• 4th NJ Soldier Reports Wounded And Dead Left On Battlefield In Seven Days Campaign

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    The 4th New Jersey Infantry Regiment was organized at Trenton, NJ, on April 27th, 186, for three months.  The regiment was honored by a visit from President Lincoln.  Most of the first three months were spent guarding the bridge over the Potomac and the Orange and Alexandria Railroad.  After being reorganized, the regiment saw action in many major battles, including Gettysburg, Seven Days, Gaines Mill, Malvern Hill, Bull Run, Second Battle of Bull Run, Fredericksburg, Antietam, Chancellorsville, Wilderness, South Mountain, Petersburg, Appomattox and the surrender of Lee and his army. The reorganized 4th was mustered out on July 9th, 1865, at Hall’s Hill, VA.

    Meanwhile, the 6th New Jersey Infantry Regiment was formed, which was made up of many soldiers from the 4th. 

    George W. Hill was mustered into K Co. of the 4th on April 27th, 1861. While research indicates he mustered out on July 31, 1861, his letters extend well beyond that date clearly indicating that he remained in the army.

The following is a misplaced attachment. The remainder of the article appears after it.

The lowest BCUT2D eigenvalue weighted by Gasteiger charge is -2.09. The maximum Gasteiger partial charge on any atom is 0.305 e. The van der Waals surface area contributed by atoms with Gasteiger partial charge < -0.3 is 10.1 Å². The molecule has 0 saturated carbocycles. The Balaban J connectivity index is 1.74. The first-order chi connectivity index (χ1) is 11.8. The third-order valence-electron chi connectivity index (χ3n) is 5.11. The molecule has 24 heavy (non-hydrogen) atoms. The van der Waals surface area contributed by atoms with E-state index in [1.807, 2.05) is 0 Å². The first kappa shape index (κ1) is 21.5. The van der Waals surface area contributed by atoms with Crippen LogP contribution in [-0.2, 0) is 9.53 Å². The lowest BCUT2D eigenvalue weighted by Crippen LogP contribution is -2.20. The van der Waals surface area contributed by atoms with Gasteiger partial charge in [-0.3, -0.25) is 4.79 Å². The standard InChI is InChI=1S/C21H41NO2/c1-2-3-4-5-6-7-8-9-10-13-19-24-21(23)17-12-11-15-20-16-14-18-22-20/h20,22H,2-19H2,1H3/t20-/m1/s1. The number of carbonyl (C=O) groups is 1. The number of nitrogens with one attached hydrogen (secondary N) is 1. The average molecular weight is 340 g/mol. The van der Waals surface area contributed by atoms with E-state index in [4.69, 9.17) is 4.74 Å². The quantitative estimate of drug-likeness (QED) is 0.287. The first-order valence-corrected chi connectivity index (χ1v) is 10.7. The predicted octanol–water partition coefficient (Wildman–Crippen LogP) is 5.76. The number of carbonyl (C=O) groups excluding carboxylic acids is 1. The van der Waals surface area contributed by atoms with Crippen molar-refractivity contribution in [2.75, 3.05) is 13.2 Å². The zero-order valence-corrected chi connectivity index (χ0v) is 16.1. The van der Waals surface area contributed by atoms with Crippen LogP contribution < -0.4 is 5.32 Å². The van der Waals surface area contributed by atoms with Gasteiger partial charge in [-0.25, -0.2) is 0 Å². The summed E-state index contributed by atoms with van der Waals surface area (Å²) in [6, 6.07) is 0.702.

2 1/2 pp, 8 x 10, Camp on the James River, July 6th, 1862. [Seven Days Campaign] “...Since you last heard from me last there has been some very mysterious movements with our army before Richmond. This retreat commenced on last Sunday and we just arrived two days ago...The evacuation commenced at 12 o’clock last night while our regiment was on picket within 500 yards of the rebel pickets. If we had known what was going on how do you supposed we would have felt...I will write you all about it...The enemy followed us down all the way the river and [we were] ready to fight them at any point. Fighting every day for a week...We had to leave our killed and wounded in the hand of the enemy. I suppose you have read it in the paper before...but I could tell you many things more than the papers stated that we did not lose a man out of our regiment. The Fifth lost 2. A bum shell cut him in half.  General Hooker took pity on the Jersey men.  We did not get in to where the bullets flew. We was supporting batteries all the time, but we was exposed to the bum shells...We had to lay on our bellies all the time. The fight would commence about 2 in the afternoon and last til dark and there we would stand in line of battle til 12 in the night and then start up at a rapid pace toward the James River for 4 hours and form another line of battle and wait for the rebels and they would not be long showing themselves...They got the worse of the bargain. In fact, they say so themselves. Now they have went back to Richmond and we are very comfortable encamped in the pine woods...”

     

    Quite readable in period brown ink. Some ink blotching, toning and staining as evident in the scans.

     

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